Ecommerce jobs for production and nonsupervisory workers are paid on average about 25% more than production and nonsupervisory jobs for the private sector as a whole. That’s according to BLS data.
Economic theory suggests that industries with faster productivity growth should have faster real wage growth. That’s exactly what we see in the case of the electronic shopping industry.
The figure below compares labor productivity growth in the “electronic shopping and mail order” industry (NAICS code 45411) with productivity growth in retailing as a whole. We can see an enormous difference. From 2000 to 2015, ecommerce productivity rose at an annual rate of 8.7% annually, compared to 2.6% for retailing as a whole.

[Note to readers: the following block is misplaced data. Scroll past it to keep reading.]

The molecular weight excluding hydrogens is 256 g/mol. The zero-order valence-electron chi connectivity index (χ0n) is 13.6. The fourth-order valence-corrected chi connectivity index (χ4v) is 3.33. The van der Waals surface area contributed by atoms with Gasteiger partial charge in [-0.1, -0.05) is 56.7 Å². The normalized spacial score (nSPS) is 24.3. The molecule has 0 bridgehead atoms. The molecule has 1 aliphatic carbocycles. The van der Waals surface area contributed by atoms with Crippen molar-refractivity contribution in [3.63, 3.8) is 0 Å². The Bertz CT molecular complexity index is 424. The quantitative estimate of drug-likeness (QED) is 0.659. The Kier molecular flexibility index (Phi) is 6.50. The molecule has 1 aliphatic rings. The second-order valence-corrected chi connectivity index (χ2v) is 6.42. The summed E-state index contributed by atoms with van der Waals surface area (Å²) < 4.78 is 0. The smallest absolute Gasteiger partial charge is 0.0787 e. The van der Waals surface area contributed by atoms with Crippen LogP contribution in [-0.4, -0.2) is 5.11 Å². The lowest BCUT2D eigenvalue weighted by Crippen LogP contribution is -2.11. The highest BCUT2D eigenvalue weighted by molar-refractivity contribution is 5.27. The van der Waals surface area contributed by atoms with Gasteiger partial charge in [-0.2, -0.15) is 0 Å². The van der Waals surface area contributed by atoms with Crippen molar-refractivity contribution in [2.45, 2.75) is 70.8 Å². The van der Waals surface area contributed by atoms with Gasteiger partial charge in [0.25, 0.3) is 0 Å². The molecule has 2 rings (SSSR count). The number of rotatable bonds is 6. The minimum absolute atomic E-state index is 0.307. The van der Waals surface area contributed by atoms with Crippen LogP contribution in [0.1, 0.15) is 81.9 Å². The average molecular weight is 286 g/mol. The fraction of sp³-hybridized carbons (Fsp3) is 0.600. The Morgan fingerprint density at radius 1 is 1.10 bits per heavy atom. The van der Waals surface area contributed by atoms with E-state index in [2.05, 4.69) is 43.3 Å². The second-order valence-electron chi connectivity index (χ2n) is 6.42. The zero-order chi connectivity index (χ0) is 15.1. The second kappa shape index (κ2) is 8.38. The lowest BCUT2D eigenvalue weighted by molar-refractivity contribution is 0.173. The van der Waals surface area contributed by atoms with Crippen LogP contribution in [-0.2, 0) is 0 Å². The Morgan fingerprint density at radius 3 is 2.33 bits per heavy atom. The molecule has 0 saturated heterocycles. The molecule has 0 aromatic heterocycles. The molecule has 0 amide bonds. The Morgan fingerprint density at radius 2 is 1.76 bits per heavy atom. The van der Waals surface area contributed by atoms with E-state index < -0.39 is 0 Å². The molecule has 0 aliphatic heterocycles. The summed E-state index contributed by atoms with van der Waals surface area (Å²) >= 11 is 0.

This difference in productivity growth is reflected in the growth of real wages. The figure below compares average hourly wages, in 2016 dollars, for production and nonsupervisory workers in three industries or sector: electronic shopping, all retail trade, and all private sector workers. We see that production and nonsupervisory workers in electronic shopping earned an average wage of $25 per hour. That’s not bad at all–it’s about 25% higher than average hourly wages for all production and nonsupervisory workers, and about 80% higher than average hourly wages for all retail workers.
Depending how we define middle-class, these figures imply that production and nonsupervisory jobs in ecommerce
What about jobs? Since 2007, the number of retail jobs has risen by roughly 420K, while the number of “electronic shopping” jobs has risen by 140K. And that latter number is most likely an underestimate, because it doesn’t include ecommerce jobs that are part of larger retail establishments. So ecommerce is a major driver of good job creation in the retail sector.
The implication is that as more and more retail jobs shift to ecommerce, both wages and productivity will rise.